localhost                  : ok=263  changed=131  unreachable=0    failed=0

Here were all the different containers running:

root@osa:~# docker ps
CONTAINER ID        IMAGE                                                 COMMAND             CREATED             STATUS              PORTS               NAMES
c1ebda4a773b        kolla/centos-binary-horizon:4.0.0                     "kolla_start"       2 minutes ago       Up 2 minutes                            horizon
e005fcfdbad3        kolla/centos-binary-heat-engine:4.0.0                 "kolla_start"       2 minutes ago       Up 2 minutes                            heat_engine
f581b0d962df        kolla/centos-binary-heat-api-cfn:4.0.0                "kolla_start"       2 minutes ago       Up 2 minutes                            heat_api_cfn
a9b5b36c8078        kolla/centos-binary-heat-api:4.0.0                    "kolla_start"       2 minutes ago       Up 2 minutes                            heat_api
6e61b878a94e        kolla/centos-binary-neutron-metadata-agent:4.0.0      "kolla_start"       2 minutes ago       Up 2 minutes                            neutron_metadata_agent
2c01fe2409c9        kolla/centos-binary-neutron-l3-agent:4.0.0            "kolla_start"       2 minutes ago       Up 2 minutes                            neutron_l3_agent
5388b0c11a67        kolla/centos-binary-neutron-dhcp-agent:4.0.0          "kolla_start"       2 minutes ago       Up 2 minutes                            neutron_dhcp_agent
e4cc9a523d08        kolla/centos-binary-neutron-openvswitch-agent:4.0.0   "kolla_start"       2 minutes ago       Up 2 minutes                            neutron_openvswitch_agent
3950ed5e42e0        kolla/centos-binary-neutron-server:4.0.0              "kolla_start"       2 minutes ago       Up 2 minutes                            neutron_server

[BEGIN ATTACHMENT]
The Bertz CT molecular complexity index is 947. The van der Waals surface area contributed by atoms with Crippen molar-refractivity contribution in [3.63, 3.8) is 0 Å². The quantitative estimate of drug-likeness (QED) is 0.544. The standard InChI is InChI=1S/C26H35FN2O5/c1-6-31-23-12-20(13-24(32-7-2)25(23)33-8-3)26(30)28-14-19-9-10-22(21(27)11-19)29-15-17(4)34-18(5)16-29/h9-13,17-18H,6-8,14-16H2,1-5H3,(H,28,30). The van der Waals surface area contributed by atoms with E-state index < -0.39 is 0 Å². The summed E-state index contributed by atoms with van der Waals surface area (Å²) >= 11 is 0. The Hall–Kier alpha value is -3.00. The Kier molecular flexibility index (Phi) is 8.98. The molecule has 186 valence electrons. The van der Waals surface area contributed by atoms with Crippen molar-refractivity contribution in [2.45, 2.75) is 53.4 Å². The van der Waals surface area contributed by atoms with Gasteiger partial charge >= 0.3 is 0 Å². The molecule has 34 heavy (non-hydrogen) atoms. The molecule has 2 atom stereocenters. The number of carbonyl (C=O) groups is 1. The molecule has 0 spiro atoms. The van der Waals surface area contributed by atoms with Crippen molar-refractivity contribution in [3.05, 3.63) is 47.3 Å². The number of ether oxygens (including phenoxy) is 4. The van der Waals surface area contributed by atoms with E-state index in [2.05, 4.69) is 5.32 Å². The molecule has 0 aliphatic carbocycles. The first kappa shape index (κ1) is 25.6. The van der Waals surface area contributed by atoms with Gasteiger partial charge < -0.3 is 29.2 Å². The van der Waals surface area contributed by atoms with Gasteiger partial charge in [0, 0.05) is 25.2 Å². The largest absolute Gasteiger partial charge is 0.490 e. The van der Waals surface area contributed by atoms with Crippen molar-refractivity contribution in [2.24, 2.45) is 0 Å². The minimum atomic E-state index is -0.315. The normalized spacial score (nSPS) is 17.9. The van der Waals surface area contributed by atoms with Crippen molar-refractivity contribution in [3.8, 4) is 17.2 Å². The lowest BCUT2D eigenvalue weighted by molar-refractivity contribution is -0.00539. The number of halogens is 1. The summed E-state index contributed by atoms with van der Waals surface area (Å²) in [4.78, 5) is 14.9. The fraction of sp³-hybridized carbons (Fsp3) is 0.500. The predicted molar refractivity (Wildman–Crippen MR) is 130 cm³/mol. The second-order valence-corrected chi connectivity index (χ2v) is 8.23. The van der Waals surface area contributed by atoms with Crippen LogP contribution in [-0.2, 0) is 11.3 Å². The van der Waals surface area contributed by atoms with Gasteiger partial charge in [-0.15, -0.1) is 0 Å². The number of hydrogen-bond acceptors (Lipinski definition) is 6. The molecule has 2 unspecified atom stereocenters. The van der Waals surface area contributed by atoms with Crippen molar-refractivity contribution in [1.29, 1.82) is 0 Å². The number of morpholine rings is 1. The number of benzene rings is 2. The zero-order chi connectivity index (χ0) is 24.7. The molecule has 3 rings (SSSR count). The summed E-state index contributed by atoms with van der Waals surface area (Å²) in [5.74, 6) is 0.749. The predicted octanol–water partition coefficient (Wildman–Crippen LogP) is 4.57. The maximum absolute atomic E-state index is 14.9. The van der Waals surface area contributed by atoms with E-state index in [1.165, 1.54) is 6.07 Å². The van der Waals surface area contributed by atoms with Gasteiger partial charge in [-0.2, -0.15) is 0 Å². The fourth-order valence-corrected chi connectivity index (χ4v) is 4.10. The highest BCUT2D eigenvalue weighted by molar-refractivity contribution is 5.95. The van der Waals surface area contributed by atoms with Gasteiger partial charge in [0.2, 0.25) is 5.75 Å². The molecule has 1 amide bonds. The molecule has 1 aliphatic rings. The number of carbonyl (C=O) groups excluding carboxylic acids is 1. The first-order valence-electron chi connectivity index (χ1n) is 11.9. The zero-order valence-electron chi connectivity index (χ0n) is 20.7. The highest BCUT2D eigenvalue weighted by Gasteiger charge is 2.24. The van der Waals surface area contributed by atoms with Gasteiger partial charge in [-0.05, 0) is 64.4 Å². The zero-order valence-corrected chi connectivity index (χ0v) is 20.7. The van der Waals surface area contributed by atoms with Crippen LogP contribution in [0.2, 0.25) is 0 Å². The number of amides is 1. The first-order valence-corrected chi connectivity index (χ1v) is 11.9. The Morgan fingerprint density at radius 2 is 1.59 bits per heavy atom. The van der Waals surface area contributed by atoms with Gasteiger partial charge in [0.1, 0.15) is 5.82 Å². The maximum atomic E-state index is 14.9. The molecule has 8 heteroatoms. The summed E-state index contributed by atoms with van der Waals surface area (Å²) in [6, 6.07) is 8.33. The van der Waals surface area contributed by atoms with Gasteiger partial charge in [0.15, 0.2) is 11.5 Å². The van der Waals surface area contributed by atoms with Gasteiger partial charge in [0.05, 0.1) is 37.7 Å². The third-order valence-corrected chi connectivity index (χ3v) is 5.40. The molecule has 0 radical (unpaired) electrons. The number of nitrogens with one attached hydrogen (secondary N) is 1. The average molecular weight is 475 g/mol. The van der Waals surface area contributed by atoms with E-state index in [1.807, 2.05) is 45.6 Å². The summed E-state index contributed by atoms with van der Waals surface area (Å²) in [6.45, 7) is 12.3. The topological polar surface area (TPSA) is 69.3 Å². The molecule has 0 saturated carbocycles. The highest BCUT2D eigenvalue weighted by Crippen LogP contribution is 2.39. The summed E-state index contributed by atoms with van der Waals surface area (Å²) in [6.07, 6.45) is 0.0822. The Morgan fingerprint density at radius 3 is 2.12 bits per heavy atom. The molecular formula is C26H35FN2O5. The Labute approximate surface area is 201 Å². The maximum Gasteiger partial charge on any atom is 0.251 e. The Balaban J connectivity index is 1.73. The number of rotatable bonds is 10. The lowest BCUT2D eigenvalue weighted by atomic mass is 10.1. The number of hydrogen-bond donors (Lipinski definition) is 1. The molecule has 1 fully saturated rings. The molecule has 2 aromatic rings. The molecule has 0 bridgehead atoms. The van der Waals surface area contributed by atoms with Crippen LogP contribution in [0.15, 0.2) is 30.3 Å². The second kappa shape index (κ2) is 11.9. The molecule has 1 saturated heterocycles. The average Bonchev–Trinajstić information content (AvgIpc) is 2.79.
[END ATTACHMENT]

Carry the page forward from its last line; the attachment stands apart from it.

7cb240c91b8e        kolla/centos-binary-openvswitch-vswitchd:4.0.0        "kolla_start"       2 minutes ago       Up 2 minutes                            openvswitch_vswitchd
0b90f77ab423        kolla/centos-binary-openvswitch-db-server:4.0.0       "kolla_start"       2 minutes ago       Up 2 minutes                            openvswitch_db
4d43c83d1eec        kolla/centos-binary-nova-compute:4.0.0                "kolla_start"       3 minutes ago       Up 3 minutes                            nova_compute
40f51310b550        kolla/centos-binary-nova-novncproxy:4.0.0             "kolla_start"       3 minutes ago       Up 3 minutes                            nova_novncproxy
bc813842df2e        kolla/centos-binary-nova-consoleauth:4.0.0            "kolla_start"       3 minutes ago       Up 3 minutes                            nova_consoleauth
1d881c584109        kolla/centos-binary-nova-conductor:4.0.0              "kolla_start"       3 minutes ago       Up 3 minutes                            nova_conductor
95c455a05042        kolla/centos-binary-nova-scheduler:4.0.0              "kolla_start"       3 minutes ago       Up 3 minutes                            nova_scheduler
753820302c38        kolla/centos-binary-nova-api:4.0.0                    "kolla_start"       3 minutes ago       Up 3 minutes                            nova_api
381eb5c9d594        kolla/centos-binary-nova-placement-api:4.0.0          "kolla_start"       3 minutes ago       Up 3 minutes                            placement_api
90a9634eeeb9        kolla/centos-binary-nova-libvirt:4.0.0                "kolla_start"       3 minutes ago       Up 3 minutes                            nova_libvirt
cc2b0eb696e5        kolla/centos-binary-nova-ssh:4.0.0                    "kolla_start"       3 minutes ago       Up 3 minutes                            nova_ssh
a006fa5186e8        kolla/centos-binary-glance-registry:4.0.0             "kolla_start"       4 minutes ago       Up 4 minutes                            glance_registry
b1c1feebf57f        kolla/centos-binary-glance-api:4.0.0                  "kolla_start"       4 minutes ago       Up 4 minutes                            glance_api